Thursday, August 04, 2005

Not Fair?

On July 17th I read a Chicago Tribune opinion article about the acquittal of former Healthsouth CEO Richard Scrushy and how the writer Robert S. McElvaine believed that he got a free pass for being a Christian man in front of a southern jury. He writes, " The perversion of Christianity reduces Jesus to a get-out-of-jail-free card." He also continues to talk about how it isn't fair that all your wrongs are wiped away as long as you believe in Jesus Christ.,1,4979417.story When reading this article it reminded me of the parable Jesus spoke on in Matthew 20. Let's look there...

1"For the kingdom of heaven is like a landowner who went out early in the morning to hire men to work in his vineyard. 2He agreed to pay them a denarius for the day and sent them into his vineyard.
3"About the third hour he went out and saw others standing in the marketplace doing nothing. 4He told them, 'You also go and work in my vineyard, and I will pay you whatever is right.' 5So they went.
"He went out again about the sixth hour and the ninth hour and did the same thing. 6About the eleventh hour he went out and found still others standing around. He asked them, 'Why have you been standing here all day long doing nothing?'
7" 'Because no one has hired us,' they answered. "He said to them, 'You also go and work in my vineyard.'
8"When evening came, the owner of the vineyard said to his foreman, 'Call the workers and pay them their wages, beginning with the last ones hired and going on to the first.'
9"The workers who were hired about the eleventh hour came and each received a denarius. 10So when those came who were hired first, they expected to receive more. But each one of them also received a denarius. 11When they received it, they began to grumble against the landowner. 12'These men who were hired last worked only one hour,' they said, 'and you have made them equal to us who have borne the burden of the work and the heat of the day.'
13"But he answered one of them, 'Friend, I am not being unfair to you. Didn't you agree to work for a denarius? 14Take your pay and go. I want to give the man who was hired last the same as I gave you. 15Don't I have the right to do what I want with my own money? Or are you envious because I am generous?'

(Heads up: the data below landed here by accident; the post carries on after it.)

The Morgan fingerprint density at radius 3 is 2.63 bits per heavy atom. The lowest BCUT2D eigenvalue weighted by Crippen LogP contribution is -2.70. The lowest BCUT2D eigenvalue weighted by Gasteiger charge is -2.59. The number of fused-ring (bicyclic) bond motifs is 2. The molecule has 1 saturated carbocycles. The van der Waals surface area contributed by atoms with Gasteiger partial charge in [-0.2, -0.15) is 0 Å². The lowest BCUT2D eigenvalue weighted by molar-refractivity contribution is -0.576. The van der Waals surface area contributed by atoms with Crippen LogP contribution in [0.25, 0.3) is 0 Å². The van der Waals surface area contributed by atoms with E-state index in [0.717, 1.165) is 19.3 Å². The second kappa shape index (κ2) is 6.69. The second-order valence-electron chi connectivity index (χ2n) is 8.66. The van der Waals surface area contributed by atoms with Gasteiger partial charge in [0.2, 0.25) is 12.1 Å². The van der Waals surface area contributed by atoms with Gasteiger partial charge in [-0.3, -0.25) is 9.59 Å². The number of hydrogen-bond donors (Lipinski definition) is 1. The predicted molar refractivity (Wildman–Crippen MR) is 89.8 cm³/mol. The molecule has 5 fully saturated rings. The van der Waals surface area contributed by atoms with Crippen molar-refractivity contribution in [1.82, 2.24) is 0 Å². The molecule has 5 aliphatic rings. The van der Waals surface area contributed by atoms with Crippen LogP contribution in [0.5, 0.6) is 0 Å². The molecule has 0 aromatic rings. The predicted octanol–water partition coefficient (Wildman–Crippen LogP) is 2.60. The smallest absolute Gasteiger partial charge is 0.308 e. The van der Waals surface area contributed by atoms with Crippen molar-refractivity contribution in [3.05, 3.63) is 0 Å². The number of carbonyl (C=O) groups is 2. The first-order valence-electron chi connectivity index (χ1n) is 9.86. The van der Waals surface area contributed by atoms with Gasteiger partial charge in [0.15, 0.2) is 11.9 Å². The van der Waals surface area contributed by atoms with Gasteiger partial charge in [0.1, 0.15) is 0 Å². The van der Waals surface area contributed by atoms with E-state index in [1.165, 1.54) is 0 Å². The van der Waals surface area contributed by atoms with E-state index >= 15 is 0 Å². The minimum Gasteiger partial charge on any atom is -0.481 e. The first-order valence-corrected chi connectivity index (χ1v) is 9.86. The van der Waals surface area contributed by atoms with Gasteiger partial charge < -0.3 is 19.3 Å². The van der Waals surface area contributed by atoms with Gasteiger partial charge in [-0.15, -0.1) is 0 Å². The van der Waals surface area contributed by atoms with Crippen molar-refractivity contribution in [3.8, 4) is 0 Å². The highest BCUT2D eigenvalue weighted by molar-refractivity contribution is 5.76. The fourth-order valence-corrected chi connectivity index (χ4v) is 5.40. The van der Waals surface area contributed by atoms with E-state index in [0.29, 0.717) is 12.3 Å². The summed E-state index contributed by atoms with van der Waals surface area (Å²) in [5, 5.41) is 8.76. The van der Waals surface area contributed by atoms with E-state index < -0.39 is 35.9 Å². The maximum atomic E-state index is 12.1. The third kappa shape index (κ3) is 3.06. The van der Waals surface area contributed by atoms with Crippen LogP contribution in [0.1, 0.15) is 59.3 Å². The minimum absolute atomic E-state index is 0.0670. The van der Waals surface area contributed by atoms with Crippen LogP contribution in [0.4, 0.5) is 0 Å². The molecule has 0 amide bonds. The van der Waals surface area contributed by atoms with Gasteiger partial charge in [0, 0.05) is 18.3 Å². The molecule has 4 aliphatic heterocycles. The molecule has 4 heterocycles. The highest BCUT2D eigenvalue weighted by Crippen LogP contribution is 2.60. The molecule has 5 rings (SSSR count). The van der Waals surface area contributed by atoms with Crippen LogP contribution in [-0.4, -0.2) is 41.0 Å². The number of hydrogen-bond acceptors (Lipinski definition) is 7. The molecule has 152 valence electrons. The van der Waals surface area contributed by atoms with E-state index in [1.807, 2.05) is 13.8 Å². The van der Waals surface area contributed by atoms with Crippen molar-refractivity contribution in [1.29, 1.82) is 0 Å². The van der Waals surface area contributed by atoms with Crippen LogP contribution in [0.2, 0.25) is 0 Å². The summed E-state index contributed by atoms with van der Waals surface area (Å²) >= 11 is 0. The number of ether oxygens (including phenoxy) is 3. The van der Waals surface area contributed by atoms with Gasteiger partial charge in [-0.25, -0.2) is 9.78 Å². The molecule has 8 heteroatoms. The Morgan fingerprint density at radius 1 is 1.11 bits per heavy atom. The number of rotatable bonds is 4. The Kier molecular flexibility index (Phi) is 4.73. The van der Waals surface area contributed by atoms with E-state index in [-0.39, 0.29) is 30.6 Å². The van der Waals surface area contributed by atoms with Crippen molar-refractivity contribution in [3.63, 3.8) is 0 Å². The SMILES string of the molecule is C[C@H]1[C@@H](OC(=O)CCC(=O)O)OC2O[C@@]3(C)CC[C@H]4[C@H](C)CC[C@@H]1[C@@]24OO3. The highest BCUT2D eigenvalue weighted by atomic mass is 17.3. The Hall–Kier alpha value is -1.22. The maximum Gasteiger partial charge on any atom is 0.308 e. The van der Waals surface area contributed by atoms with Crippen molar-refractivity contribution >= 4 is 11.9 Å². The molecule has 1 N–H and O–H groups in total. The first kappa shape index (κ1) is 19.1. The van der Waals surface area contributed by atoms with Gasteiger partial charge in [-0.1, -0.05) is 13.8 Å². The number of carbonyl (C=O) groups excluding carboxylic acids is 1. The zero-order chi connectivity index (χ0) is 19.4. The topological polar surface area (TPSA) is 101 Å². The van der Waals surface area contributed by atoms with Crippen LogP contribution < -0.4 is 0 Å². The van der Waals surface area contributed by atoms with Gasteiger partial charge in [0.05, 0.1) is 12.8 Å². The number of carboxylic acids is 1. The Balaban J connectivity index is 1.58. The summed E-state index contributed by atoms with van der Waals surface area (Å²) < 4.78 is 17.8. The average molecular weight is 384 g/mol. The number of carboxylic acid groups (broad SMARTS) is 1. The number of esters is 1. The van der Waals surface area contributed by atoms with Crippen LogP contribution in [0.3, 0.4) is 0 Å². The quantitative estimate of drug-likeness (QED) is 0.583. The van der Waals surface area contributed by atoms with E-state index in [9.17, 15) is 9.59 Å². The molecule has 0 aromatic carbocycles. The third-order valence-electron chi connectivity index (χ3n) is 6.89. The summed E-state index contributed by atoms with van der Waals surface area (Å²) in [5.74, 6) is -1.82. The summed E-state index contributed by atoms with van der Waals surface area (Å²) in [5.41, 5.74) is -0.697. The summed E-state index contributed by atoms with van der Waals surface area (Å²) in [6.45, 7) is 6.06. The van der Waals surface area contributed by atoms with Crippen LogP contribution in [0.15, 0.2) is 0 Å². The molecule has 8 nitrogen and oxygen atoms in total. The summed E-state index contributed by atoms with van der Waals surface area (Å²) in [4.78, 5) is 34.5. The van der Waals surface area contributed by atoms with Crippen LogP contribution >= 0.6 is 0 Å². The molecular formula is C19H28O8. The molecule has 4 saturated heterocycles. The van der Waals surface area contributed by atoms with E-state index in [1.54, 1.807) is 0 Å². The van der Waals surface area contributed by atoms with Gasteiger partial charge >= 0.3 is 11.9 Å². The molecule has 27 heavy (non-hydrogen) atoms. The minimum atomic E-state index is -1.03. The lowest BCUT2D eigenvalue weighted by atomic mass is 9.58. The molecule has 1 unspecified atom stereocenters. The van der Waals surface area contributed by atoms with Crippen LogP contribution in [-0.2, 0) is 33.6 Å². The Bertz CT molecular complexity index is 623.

16"So the last will be first, and the first will be last."

This passage disturbs some Christians because they think that the landowner was not being fair. I believe that this is God's way with all of us. His love for us is equal, from the chaste Bible thumper to the wild sinner. Once that wild sinner comes back to Him, they have the same opportunity of salvation as any other. Just as Mr. McElvaine felt it wasn't fair that Richard Scrushy received a second chance, it obviously was in God's will, and if he truly repents from his sin then God will take him in and love him.

Now does that mean that we have a free pass from sin? I don't believe that we can pull the wool over God's eyes. If we are unrepentant in our heart then we will reap the punishments. God is our Father and he will punish us and teach us but He won't stop loving us and that's the most important thing.

1 comment:

Mwalimu Daudi said...

It seems to me that there are two issues here which McElvaine tried to confuse. Does being forgiven of our sins by God imply acquittal in a legal sense (as in a court of law)? I would think not - our Christian duty towards others would include respect for the law, insofar as it does not impinge upon God's laws.

I am not familiar with the case McElvaine talks about, nor will not pretend to be. However, I think that there is another possibility that McElvaine has perhaps not considered - that Richard Scrushy might really be innocent. Just because other CEOs have committed crimes does not automatically mean that Scrushy did in this case.

I did find McElvaine's comment about Southern Christians on the jury just plain ugly. Would he have made a similar crack about Jews, blacks, or gays on a jury?